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Joyce Clark Unfiltered

For "the rest of the story"

Disclaimer: The comments in this blog are my personal opinion and may or may not reflect an adopted position of the city of Glendale and its city council.

After the Federal Census was performed in the Spring of 2020 a mandate to redraw political district lines applies. In Arizona that is for congressional districts, state legislative districts and local districts.

Glendale began this process this summer after the hiring of a consultant to assist with the technical aspects of the process. Glendale’s new map with council districts must be submitted to the state no later than December 15, 2021.

The city council has had a series of workshops on the issue and there has been a period of public comment. Below is the public comment that has been received to date and presented to city council at its most recent workshop on November 9, 2020.

Please note that one citizen comment was made requesting that the Copperwood community not be divided. This citizen request was accommodated by the consultant and the city council. Three citizens asked that the Independence Heights community remain within the Yucca district. Neither the consultant nor the city council accommodated these citizens’ request as can be seen by the preferred city council map, Draft A, presented by the consultants. See Map A here:

The traditional redistricting guidelines for consideration in drawing districts includes three items of particular importance. One is to preserve communities of interest another is to accommodate planned future growth and the third is to have a “nearly equal number of inhabitants” (Arizona Statute 9—473.B). Here are the guidelines, federal, state and traditional:

In my opinion, some of these guidelines have been not been satisfied. Lets take a look at future growth within the districts. Please refer to this map:

You will see numbers for each district. Upon receiving clarification from the consultant, these numbers refer to the number of residential units already approved or in the pipeline and anticipated to be approved. The nationally recognized multiplier of occupants per residential unit is 2.3.

  • Cholla 533 units       X 2.3       increased population expected of 1,225.9
  • Sahuaro 944 units    X 2.3       increased population expected of 2,171.2
  • Barrel 859 units       X 2.3       increased population expected of 1,975.7
  • Cactus 342 units      X 2.3       increased population expected of 786.6
  • Ocotillo 410 units     X 2.3       increased population expected of 943
  • Yucca 7848 units      X 2.3       increased population expected of 18,050.4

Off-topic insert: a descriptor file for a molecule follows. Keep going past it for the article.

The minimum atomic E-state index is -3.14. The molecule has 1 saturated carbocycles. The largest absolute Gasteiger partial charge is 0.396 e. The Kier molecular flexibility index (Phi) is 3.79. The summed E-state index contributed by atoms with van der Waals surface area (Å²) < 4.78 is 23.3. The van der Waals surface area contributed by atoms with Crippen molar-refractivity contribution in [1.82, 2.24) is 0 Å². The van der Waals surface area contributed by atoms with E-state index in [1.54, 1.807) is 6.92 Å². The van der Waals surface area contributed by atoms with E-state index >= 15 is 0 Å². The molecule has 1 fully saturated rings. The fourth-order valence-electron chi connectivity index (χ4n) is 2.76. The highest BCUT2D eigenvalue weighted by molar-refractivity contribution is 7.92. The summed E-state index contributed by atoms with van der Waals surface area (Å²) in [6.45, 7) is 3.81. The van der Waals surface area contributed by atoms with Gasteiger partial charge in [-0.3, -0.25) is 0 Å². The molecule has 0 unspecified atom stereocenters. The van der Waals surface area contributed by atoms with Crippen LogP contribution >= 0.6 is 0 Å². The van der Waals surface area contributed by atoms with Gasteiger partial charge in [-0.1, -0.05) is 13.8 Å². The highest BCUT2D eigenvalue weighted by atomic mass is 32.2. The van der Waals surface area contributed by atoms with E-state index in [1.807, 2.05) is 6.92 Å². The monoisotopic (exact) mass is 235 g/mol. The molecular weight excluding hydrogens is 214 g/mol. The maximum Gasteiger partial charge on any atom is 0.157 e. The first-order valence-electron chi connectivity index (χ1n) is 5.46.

Also consider this:

                                 Current population Map A          Future planned population by district

  • Cholla      39,793             +1,225.9                                     40,018.9
  • Sahuaro   42,051             +2,171.2                                     44,222.2
  • Barrel      41,210             +1,975.7                                     43,185.7
  • Cactus     43,132               +786.6                                      43,918.6
  • Ocotillo    42,409               + 943                                        43,352.0
  • Yucca       39,820           +18.050.4                                     57,870.04

The startling fact that should be immediately apparent is that the Yucca district is expected to see an increase in population of nearly 20,000 new residents in the next few years. It will have a population of 13,000 more residents than Sahuaro district projected to have a population of 44,222.2.

Legal guidelines do permit accommodation for future growth. However, there is one caveat to that guideline. The Supreme Court has granted safe harbor for population plan deviations up to 10%. Map A offers a deviation of total population of 8.06%. However, that deviation is occurring in Sahuaro, Cactus and Ocotillo districts. I’m not convinced that adding another percentage point in total population deviation would make any substantial difference.

However, while accommodating the Copperwood community, Map A offers no accommodation for the Independence Heights neighborhood’s request to remain in the Yucca district. This is a distinct community of interest between Ocotillo Road and Maryland Avenue, 71st Avenue to 75th Avenue. I am convinced that the consultants could have accommodated their request with minimal disruption to other council district boundaries.